Everything is completed by performing a series of tasks. To plan, estimate, forecast, etc. we most often predict the tasks we’ll perform to get the desired outcome, then sequence them, assign resources, and guess at a duration for each. In this model – we’re predicting the future and how we’ll get there. And for anyone who’s done it—or read about it—that’s a terrific way to fail. Why we almost always achieve the desired outcome, how we get there (and how long it takes) is vastly different from what we had planned. Again, this is because we can’t know unknowns (timing), time doesn’t scale, and we can’t control time (it’s an absolute).
If there’s one metric that used more than any other, it’s time. Time is unique in that we all have a limited and finite amount. You can’t make more time, stockpile it, refund it, or spend it faster. Time is priceless.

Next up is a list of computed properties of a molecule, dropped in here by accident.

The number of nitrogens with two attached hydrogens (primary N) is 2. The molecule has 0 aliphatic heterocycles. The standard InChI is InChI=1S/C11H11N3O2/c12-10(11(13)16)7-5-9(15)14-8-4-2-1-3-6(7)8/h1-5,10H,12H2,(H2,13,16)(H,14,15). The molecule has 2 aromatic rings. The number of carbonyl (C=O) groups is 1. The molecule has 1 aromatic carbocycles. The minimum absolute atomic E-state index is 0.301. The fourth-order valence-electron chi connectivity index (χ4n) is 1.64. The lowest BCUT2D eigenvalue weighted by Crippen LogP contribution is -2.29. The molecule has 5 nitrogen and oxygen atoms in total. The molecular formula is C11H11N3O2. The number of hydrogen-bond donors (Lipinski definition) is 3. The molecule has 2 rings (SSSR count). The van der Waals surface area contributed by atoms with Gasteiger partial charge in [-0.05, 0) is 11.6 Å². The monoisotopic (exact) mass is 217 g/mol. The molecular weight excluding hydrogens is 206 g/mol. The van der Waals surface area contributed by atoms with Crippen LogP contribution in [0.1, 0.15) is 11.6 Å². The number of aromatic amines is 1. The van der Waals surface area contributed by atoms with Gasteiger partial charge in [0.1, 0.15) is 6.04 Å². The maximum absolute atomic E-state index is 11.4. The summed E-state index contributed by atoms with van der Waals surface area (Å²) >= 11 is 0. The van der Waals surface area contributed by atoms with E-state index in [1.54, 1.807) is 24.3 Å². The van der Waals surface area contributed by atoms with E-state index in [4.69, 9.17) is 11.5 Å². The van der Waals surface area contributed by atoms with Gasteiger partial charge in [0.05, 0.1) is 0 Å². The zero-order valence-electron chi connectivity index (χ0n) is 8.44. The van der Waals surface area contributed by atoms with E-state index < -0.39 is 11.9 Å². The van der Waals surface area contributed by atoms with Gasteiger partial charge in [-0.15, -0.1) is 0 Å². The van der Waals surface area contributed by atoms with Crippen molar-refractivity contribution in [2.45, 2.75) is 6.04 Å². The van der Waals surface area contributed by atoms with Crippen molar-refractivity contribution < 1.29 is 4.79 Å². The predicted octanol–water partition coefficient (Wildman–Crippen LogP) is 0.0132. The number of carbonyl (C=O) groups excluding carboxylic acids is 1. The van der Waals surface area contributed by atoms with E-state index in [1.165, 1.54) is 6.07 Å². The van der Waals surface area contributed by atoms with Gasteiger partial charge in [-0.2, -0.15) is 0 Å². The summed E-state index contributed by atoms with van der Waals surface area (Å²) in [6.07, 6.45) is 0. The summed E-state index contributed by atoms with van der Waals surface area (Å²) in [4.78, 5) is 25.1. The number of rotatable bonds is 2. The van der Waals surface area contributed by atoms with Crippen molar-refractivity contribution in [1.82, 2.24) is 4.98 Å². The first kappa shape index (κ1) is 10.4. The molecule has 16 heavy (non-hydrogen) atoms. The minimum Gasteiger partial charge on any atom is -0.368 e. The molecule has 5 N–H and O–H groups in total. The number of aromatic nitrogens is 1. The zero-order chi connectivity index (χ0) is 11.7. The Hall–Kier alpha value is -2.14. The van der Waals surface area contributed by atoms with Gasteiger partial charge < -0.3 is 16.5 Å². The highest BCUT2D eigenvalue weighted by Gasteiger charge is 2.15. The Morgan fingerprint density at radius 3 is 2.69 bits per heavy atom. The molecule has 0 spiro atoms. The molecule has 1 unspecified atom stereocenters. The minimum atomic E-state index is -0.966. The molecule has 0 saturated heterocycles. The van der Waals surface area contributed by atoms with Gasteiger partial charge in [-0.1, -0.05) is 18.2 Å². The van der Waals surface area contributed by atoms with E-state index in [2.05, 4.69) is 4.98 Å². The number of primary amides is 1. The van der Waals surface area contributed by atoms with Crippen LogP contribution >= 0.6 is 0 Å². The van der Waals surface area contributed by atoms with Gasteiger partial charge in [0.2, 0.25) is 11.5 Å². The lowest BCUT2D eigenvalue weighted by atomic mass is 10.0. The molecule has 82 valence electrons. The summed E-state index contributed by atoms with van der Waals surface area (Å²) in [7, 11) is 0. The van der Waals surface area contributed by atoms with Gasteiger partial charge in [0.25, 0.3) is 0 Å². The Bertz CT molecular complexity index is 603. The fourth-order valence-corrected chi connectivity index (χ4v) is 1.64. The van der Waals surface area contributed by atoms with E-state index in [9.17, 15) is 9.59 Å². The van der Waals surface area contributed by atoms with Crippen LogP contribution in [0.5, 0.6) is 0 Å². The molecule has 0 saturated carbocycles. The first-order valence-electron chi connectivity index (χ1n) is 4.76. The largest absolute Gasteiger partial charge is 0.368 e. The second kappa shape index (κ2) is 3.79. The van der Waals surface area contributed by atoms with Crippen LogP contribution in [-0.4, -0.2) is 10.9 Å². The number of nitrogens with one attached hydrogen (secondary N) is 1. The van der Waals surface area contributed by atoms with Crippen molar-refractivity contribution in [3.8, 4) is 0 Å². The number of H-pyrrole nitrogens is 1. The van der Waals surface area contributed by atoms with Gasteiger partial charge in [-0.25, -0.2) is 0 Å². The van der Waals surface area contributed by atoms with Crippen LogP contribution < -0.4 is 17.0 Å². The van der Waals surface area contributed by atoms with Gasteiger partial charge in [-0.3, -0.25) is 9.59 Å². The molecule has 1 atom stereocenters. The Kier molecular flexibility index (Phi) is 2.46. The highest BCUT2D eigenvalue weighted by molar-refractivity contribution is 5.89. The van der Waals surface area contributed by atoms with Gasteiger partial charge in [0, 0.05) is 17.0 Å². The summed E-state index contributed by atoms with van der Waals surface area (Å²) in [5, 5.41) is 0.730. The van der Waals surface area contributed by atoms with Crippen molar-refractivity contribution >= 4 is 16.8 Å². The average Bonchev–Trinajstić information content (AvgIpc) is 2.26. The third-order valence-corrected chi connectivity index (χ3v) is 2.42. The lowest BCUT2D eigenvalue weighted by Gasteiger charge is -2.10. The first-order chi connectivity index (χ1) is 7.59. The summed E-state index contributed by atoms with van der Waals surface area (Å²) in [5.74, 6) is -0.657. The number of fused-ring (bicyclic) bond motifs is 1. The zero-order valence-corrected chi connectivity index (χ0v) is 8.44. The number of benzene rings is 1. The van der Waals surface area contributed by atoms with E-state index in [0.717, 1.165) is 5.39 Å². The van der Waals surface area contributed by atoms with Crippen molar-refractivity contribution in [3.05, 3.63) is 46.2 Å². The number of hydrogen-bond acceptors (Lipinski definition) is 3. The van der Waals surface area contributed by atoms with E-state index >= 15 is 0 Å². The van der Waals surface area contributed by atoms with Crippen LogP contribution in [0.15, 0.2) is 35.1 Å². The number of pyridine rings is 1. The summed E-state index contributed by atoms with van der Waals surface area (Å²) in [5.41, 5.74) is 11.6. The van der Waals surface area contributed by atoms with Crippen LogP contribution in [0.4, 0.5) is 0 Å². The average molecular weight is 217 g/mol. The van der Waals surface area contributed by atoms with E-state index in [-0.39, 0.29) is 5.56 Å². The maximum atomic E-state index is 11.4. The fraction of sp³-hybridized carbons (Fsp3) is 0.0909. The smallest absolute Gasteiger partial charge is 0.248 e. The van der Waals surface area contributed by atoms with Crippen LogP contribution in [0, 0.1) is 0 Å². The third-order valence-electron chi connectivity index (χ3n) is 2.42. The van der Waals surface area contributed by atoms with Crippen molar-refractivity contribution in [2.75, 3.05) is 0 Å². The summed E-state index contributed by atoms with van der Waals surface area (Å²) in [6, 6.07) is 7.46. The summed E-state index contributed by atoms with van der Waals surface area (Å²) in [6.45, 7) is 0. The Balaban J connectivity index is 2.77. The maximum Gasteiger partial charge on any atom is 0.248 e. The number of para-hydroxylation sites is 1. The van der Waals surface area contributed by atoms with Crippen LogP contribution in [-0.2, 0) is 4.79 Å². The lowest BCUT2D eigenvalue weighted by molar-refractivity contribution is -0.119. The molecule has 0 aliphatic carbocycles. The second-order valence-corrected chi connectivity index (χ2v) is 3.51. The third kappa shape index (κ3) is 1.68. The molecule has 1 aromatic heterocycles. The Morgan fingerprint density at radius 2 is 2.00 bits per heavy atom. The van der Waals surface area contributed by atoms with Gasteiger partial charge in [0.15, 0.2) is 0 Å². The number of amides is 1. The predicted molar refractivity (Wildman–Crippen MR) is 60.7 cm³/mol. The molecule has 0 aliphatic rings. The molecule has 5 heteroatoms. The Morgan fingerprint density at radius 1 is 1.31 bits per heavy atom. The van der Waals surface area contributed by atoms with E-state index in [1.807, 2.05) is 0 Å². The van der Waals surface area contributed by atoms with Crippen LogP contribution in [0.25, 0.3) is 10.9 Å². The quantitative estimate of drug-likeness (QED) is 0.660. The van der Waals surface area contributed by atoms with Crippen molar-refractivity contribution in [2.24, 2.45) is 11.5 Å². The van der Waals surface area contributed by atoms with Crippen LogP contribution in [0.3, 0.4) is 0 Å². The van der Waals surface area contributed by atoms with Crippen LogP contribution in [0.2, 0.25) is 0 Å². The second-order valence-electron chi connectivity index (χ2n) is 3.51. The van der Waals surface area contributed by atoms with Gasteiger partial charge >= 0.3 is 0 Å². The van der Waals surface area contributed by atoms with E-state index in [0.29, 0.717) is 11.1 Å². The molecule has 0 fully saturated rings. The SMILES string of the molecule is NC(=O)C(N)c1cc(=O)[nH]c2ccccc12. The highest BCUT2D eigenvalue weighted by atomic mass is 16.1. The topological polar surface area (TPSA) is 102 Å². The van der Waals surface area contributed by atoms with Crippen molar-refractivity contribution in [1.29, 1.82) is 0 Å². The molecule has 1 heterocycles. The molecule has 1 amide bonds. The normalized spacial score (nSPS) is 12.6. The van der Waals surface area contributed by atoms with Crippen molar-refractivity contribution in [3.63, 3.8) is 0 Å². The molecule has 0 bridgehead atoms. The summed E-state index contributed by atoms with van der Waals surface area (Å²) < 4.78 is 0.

Its usefulness as a metric is convenient because it’s constant. One hour today is the same thing as one hour tomorrow. Costs, productivity, effort, etc. are driven from time based metrics and used to forecast spans of time (months, years, decades). We use time to plan—and thus—we use time to watch and control the present; as well as, benchmark the future and past.
As a project manager, I’m always dealing with time. And as a project manager, I’ve realized that while time is a constant in the sense of measuring the void of space; it is not a human constant. Businesses are nothing more than a group of humans and thus susceptible to all things humans are susceptible to. And in lies the focus of this aside—I think we (from a business sense) have misinterpreted how to use time. Time is not the best way to bill, pay, measure, quote, plan, manage, or lead. My reasoning for time being a poor metric I’ve broken into three parts; timing, scalability, and control. What follows is then my suggestion on how we move forward.